Imagine the look on Klain’s face in January 2021 if you told him that his idea of a pep talk to Democrats in year two of Biden’s presidency would be celebrating the fact that deeply unpopular leaders can still — sometimes — win.
It’s like your team being down four touchdowns at halftime of the Super Bowl and trying to cheer yourself up by remembering that bigger deficits have been overcome en route to victory.
It’s true, they have. But which way would you bet?
I guess when you’re in as bad a spot as Democrats are, every glimmer of hope is precious.
An interesting observation, just FYI.
President Macron appears to have secured a double-digit victory over LePen, at a time when his approval rating is 36%. Hmmm….https://t.co/N50u8He5gW
— Ronald Klain (@WHCOS) April 24, 2022
It’s true that Macron won easily despite his unpopularity. It’s also true that he was clearly the lesser of two evils in the minds of most of the French electorate, as happens when the alternative is the soft fascist Le Pen. Plenty of anti-Trumpers will tell you that Trump should be regarded by Americans the same way here as she is in France. But he isn’t. He got just shy of 47 percent of the vote in 2020 and would have won the electoral college again if 50,000 votes or so in key states had gone the other way. Whether because he enjoys the support of a major mainstream party, because he spent decades as a mainstream figure in entertainment before politics, or because Americans are a bit further down the path towards authoritarianism than the French are, Trump doesn’t alarm his country’s swing voters as much as Le Pen alarms hers.
One would have thought that might change after the insurrection, but no. Which is a point in favor of the “further down the path towards authoritarianism” theory.
Klain is right that an unpopular president can win reelection. Obama, for instance, was rocking a 44/47 approval rating as late as September 1, 2012. But he’s wrong that someone as unpopular as Biden currently is can win and he surely knows it. My guess is that ~45 percent is about as low as a president can plausibly go and still stand a chance of winning, and even then he’d need the good fortune to face a deeply unpopular opponent. To win with an approval rating in the 30s, he’d need the phenomenal good luck to face someone widely seen as grossly unfit for the presidency. If the GOP nominated Marjorie Taylor Greene, say, Biden might get the job done with 39 percent approval. Against Trump? No.
Most Democrats aren’t as optimistic as Klain is.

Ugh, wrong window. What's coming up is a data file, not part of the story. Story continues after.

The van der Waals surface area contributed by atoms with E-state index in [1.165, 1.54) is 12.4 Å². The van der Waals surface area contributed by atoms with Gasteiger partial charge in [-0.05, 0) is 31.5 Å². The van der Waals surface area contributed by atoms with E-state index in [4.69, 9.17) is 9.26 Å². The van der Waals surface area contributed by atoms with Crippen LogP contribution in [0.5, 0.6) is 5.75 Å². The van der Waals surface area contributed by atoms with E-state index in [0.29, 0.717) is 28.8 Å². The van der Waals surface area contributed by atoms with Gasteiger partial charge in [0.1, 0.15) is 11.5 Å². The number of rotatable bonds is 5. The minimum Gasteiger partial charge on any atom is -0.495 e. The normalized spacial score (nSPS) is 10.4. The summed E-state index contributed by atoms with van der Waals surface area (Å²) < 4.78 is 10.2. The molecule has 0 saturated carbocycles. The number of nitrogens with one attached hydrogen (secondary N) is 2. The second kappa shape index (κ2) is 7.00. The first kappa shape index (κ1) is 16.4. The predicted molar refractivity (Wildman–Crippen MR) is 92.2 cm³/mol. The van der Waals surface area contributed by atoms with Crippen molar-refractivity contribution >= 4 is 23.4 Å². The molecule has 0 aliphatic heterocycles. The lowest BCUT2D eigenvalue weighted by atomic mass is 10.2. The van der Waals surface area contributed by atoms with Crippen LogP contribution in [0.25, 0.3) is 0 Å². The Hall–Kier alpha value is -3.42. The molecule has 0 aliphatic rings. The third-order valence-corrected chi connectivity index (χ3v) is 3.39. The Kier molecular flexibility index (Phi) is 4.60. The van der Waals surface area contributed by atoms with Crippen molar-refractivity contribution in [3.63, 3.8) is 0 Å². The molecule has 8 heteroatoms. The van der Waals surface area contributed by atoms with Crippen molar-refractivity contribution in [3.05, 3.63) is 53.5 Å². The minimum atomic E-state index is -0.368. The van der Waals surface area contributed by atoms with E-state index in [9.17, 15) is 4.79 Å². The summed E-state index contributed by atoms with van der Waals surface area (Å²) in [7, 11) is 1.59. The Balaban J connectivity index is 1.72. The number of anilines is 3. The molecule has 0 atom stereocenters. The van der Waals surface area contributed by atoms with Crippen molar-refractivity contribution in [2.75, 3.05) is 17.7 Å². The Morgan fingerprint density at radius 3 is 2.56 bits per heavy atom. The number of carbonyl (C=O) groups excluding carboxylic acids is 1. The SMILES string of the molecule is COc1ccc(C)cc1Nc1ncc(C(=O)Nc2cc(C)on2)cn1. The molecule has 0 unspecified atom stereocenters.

“Are you calling to ask me about our impending doom?” one Democratic strategist quipped at the outset of a recent phone call…
Others use words like “horrible” and “debacle” to describe a political environment that has gone from bad to worse over the last three months. Many fault the White House for steering President Biden too far to the left as he sought to pass social spending legislation stuffed with progressive priorities. Some see the president as a wounded figure who has failed to establish himself as the unequivocal leader of his fractious party.
“It’s going to be a terrible cycle for Democrats,” said Doug Sosnik, a former political adviser to Bill Clinton. Democrats have only a matter of weeks, he said, to try to alter the contours of a race that will largely be determined by factors beyond their control.
One think-tanker told the Times that he suspects every district that went for Biden by 12 points or less in 2020 is in play potentially this fall. Mark Penn, Hillary Clinton’s former pollster, summarized the problem for his party in an op-ed today with a single word: Fear. Americans fear spiraling inflation, they fear rising crime, they fear brinksmanship with Russia, they fear a resurgence of the virus, and they fear a huge flood of migrants at the border. Apart from the last of those, there’s only so much Biden can do to reduce the threats of any of them. Even Penn’s advice is lackluster. Some of his suggestions are no-brainers (i.e. commit to an all-of-the-above energy policy with new drilling) but one of his is balancing the budget. Huh? What year is it?
If Klain and his party had a popular VP waiting in the wings, their Biden problem would be solved — somewhat. No one wants to inherit their party’s nomination from an unpopular president, but if Kamala Harris had wowed voters during her first 15 months in office there’d be chatter among Dems about switching from the tired old horse whom no one likes in 2024 for the younger, more dynamic filly. According to a new book, however, Klain’s about the only person left in Washington who still has high regard for Harris:
A senator close to Vice President Harris lamented her political decline as a “slow-rolling Greek tragedy,” New York Times reporters Jonathan Martin and Alexander Burns write in “This Will Not Pass,” their book out May 3…
“The vice president had one vocal and unyielding defender in the West Wing: the president’s chief of staff,” the authors write. But even Ron Klain knew something wasn’t working.
The book says he told Harris in the fall of 2021 “that she had erred by holding her Latin American assignment at arm’s length: Yes, he acknowledged, it was a politically delicate portfolio, but there had been an opportunity there for her to take full ownership of something, sink into the policy details and produce results.
That’s another way to look at Klain’s tweet. He’s eyeballing Macron’s 36 percent rating, forecasting (not unrealistically) that Biden may yet descend to those depths, and imagining Biden running anyway in 2024 as an 82-year-old to spare Democrats the comparative burden of having Harris at the top of the ticket. Talk about a vote of no confidence.